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Multiple Sclerosis Centers of Excellence

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Multiple Sclerosis-Related Fatigue: Swimming in a Fur Coat

Christopher Hollen, MD

“Like swimming in a fur coat”, “wading through quicksand”, and “being under a lead blanket” are ways people with MS have tried to describe their fatigue. Fatigue can be a tremendous burden in people with MS. It is not only the most common symptom of MS but also one of the single biggest causes of disability and decreased quality of life. To make matters worse, fatigue is one of the most difficult symptoms to communicate to others. Fatigue is a feeling, a lack of energy and motivation, an invisible symptom that can’t be detected on a brain scan, blood test, or physical exam.

The specific cause of fatigue in MS is not entirely clear but likely comes from multiple sources. The inflammation that causes lesions in MS can cause chemicals to be released in the brain (cytokines) that may cause fatigue. Damage to the brain’s neurons likely also contributes. Neurons transmit information to the body. When damage builds up over time, this can cause impaired connections, interrupting the flow of information. Often fatigue from MS is worsened by warm weather or vigorous exercise that raise body temperature.

It’s important to remember that there are also secondary causes of fatigue that are very common, results of having MS. Many symptoms of MS negatively affect sleep that in turn makes fatigue worse. Anxiety, spasticity, pain, and urination problems can reduce the amount and quality of sleep in a person with MS. These symptoms may be modifiable with treatment. If experiencing fatigue, your provider may check for other health problems that can cause fatigue such as low thyroid hormone, sleep apnea, diabetes, anemia, and depression. Sometimes a sleep study may be helpful to make sure that you are maximizing the benefits of sleep.

There are medications that may help with fatigue for some people with MS. These should be considered, along with controlling the secondary causes of fatigue. However, the evidence that these medications work is relatively weak and the benefit can be fairly modest. You may want to discuss with your provider whether these medications are right for you, based on consideration of potential benefits and side effects. For many, a combination of medications and other methods of treatment such as physical therapy, exercise, and diet changes can make a big difference. Fortunately, many VA hospitals have specialized providers and therapists who have access to cutting-edge techniques that may be able to help.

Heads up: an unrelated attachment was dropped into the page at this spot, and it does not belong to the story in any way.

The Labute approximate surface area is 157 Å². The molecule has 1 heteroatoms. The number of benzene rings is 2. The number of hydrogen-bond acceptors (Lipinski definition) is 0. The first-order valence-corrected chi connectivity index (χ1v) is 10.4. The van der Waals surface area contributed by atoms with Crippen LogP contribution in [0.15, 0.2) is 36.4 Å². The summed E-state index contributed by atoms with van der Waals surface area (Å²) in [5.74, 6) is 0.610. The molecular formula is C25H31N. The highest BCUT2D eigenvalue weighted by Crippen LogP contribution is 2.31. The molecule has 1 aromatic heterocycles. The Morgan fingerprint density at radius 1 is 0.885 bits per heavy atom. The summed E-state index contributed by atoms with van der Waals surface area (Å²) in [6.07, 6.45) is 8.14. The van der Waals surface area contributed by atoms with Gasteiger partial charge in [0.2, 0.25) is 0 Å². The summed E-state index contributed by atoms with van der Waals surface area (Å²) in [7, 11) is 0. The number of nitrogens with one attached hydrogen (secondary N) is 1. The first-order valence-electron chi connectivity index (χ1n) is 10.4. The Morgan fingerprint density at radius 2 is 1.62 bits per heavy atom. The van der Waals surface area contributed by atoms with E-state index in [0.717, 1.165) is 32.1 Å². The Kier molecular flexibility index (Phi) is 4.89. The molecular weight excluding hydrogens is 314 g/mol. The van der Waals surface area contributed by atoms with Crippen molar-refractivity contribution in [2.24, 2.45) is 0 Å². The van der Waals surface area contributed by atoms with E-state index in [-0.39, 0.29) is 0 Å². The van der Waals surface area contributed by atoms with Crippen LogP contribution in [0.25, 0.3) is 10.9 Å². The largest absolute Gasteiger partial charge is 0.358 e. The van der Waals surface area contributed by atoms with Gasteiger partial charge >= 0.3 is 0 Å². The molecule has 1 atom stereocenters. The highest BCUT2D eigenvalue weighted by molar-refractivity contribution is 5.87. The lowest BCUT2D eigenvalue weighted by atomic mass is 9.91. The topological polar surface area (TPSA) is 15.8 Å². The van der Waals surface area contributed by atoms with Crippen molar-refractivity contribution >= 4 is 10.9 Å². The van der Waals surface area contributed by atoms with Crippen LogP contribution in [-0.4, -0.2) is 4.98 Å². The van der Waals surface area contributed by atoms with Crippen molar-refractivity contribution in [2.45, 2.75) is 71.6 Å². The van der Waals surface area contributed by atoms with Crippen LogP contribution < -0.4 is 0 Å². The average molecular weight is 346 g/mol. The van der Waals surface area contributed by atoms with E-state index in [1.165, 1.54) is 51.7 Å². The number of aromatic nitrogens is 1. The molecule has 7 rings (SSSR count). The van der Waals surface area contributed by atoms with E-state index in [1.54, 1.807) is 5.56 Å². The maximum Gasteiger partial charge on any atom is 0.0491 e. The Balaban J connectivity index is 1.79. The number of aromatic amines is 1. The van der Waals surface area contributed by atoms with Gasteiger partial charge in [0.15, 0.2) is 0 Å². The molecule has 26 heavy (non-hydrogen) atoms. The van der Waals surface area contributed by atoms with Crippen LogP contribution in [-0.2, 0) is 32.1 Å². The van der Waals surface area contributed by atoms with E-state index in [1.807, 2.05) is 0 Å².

Effective communication between the physician and patient is required to develop an individualized plan for managing a person’s fatigue and overall health. Sometimes there may be difficulty expressing the significance of fatigue a person is experiencing in the setting of a brief visit with their provider when other issues may take precedence. If experiencing fatigue, here are a few things you can consider before talking to your provider about your fatigue.

  • Write down the most important issues you want to discuss with your provider to help guide your visit.
  • Journal your fatigue. When do you have the most energy? When do you feel really drained? What activities are absolutely necessary for you to handle? Which of your activities could be delegated to others?
  • Think about your diet habits and if fatigue has impacted your eating habits. Start with simple substitutions – like replacing packaged snacks with nuts, seeds, or whole fruits or using beans and lentils which provide protein without saturated fats. Aim to make your plate more colorful with fruits and vegetables that provide antioxidants.
  • A brief amount of regular exercise can make a big difference. Skilled therapists can help guide you on creating a reasonable plan and goal.
  • Discuss with your provider whether any of your medications could be causing or contributing to your fatigue. Some medications that can cause sedation are baclofen, tizanidine, or gabapentin. Your provider may consider changing a dose or stopping a medicine if it doesn’t seem to be helping.
  • Maximize quality of sleep through sleep hygiene. Avoid drinking water just before bed and schedule a trip to the bathroom prior to sleeping. Avoid computer or TV screens before or while you sleep. If you smoke you should try to quit but until you do, avoid cigarettes and alcohol in the 6 hours prior to bed.

Fatigue is a complex issue with no one-size-fits-all approach to solving it, but sometimes simple changes can have a big impact. The first step in getting better is taking an honest and thorough personal inventory on lifestyle changes that are feasible. The weight and challenge of swimming in the fur coat of MS-related fatigue can improve but it often requires a multi-pronged treatment approach and should be coordinated with help from your primary care and MS providers.